the absence of the "private" keyword. In C++ and Java, corporate security is 
implemented at the language level, which makes these language quite 
annoying, in my opinion. That being said, corporates DO need security 
mechanisms. If Python were to be used in corporate environment, there MUST 
be a security interface layer. We don't want any employee to be able to peek 
into the president's salary, for instance. That is, absolute data hiding at 
a higher level is necessary. As Java/C++ have shown, data hiding at the 
language level not only is an illusion, but ties up programmers hands too 
much. So, it's best to leave the language itself free, and implement the 
data hiding with a higher-level mecahnism. Distributed computing is good for 
that. For Python, that also means that in remote procedure calls, only data 
should be passed, not objects. We want a better separation of data from 
code. Fredrik Lundh's XML-RPC seems to do well in this separation.

Incidentally, this means that in the corporate world, primitive types 
(numbers and strings, basically) are still going to be primitive types for 
the foreseeable future. Therefore, a language like Ruby that treats 
primitive types like objects actually are in disadvantage, I think.


Can we develop Python into something equivalent to EJB? I don't know, but 
that'll be so nice. :) Also, I'd like to see it happen without repeating the 
mistakes of CORBA/EJB: they were too ambitious, too complicated. Simple 
things (like the basic HTML) actually can gain much wider acceptance.


If Python were to become used in the corporate environment, something must 
be done to make it work in distributed computing.

(1) XML-RPC is a good starting point. I think it's very important to keep 
things simple.

(2) Data/Code separation: I think it's important to have something that 
extracts the primitive data members for passing them in the remote call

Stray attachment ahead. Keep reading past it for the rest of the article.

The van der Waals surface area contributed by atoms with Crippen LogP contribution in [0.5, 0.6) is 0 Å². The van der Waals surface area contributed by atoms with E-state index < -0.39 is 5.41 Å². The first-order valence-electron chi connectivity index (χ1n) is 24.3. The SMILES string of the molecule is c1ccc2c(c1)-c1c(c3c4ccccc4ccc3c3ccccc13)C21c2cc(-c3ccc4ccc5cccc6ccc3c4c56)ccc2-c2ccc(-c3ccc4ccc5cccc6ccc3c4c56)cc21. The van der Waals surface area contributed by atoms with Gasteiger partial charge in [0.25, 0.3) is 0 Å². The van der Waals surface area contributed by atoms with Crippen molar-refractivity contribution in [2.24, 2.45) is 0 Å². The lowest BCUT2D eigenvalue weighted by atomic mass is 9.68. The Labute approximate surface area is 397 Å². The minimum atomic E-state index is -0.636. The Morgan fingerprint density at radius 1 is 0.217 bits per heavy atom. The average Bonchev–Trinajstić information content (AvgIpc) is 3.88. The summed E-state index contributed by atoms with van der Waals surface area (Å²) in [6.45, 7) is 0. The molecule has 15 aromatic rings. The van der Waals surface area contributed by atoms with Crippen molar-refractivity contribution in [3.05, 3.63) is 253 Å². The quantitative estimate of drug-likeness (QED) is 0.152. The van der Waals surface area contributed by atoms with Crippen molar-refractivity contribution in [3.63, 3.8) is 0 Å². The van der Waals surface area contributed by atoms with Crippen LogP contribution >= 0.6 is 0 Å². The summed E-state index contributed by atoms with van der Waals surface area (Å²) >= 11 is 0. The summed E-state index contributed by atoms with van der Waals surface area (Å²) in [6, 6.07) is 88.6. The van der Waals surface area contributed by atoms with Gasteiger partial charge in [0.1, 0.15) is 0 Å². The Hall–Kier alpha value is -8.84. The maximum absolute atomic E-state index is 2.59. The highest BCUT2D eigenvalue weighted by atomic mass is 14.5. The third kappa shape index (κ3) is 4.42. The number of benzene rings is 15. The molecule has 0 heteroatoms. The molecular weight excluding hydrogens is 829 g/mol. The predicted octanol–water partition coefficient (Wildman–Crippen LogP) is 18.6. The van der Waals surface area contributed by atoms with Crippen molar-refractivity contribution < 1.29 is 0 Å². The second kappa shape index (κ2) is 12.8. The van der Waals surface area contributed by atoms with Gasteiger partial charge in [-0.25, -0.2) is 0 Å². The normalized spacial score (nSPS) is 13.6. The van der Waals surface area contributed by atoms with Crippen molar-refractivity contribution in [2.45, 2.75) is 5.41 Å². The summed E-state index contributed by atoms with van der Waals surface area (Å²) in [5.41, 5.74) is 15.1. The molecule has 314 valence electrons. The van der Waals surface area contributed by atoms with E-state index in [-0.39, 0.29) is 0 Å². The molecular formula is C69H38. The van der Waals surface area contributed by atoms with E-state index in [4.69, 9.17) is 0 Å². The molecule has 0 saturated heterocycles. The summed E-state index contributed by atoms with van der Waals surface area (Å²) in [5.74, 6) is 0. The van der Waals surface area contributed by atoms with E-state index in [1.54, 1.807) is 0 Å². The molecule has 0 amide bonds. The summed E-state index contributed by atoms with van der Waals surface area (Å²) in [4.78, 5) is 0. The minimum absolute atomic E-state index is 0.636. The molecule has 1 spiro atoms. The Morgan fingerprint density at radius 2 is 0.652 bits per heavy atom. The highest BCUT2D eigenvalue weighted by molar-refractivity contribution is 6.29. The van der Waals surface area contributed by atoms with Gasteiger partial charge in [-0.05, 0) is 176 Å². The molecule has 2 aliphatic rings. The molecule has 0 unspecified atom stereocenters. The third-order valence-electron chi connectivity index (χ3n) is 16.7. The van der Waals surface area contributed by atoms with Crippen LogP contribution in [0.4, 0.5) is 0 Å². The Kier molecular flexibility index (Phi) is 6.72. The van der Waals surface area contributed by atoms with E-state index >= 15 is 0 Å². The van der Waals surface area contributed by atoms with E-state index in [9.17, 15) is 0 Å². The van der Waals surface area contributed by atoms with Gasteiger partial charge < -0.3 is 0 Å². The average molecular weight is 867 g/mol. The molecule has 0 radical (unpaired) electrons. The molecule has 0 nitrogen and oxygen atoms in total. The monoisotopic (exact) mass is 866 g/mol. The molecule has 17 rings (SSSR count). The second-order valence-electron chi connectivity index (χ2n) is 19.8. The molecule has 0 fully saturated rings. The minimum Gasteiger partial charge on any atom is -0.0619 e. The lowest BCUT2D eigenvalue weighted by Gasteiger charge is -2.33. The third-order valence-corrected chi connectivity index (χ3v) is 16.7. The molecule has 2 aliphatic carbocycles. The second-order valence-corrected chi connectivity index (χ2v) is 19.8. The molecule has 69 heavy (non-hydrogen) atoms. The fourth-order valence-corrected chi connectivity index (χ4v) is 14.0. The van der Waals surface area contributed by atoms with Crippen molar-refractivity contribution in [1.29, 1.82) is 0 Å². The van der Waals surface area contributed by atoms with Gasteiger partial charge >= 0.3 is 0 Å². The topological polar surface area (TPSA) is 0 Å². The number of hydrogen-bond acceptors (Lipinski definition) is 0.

argument, like Fredrik Lundh's xmlrpclib module.

(3) Utilities to help mapping objects into database persistence.

(4) Distributed transaction: two-phase commit is crucial. The distributed 
final "commit" action must be achieved in matter of milliseconds or even 
microseconds. There seem to be some standard ways of two-phase commit used 
by databases out there (XA?). So, if we want some distributed computing that 
is fully transactional, the standard two-phase commit scheme must be 


I guess what I am aiming at is an open-source Python Distributed Components 
Server, which would be equivalent to an EJB Container.

I guess anyone with experience in corporte programming environment would 
agree that distributed components is the way to go, and that XML-RPC is the 
way to go. Right now the overhead is heavy (it takes from milliseconds to 
fraction of a second for the XML-RPC overhead), but with some performance 
boosting in the XML part (using C, I guess), it may not be too bad. If the 
overhead is small, people might even use distributed architecture for single 
machine solutions.

Allie Rogers from Triple Point Technology ( has an 
article in ($1073?mode=day ) that validate my 
points: xml-rpc can replace and is replacing DCOM, J2EE/EJB and CORBA. But 
it seems that he'd like to move into SOAP instead of the simpler XML-RPC. (I 
can't say much because I don't know anything about SOAP.)


Anyway, I am rambling. I just think that we as a community ought to push for 
a light-weight open-source Python Distributed Components Server... maybe 
even more than one version of servers, but at least one. This is the key to 
opening the corporate door to Python applications. And forgive me for my 
exaggeration, this might also provide the key to outdate all other languages 
like Java, Perl, etc, and put Python in its deserved place. :)

Any feedback/comment/direction/pointers will be appreciated.


Hung Jung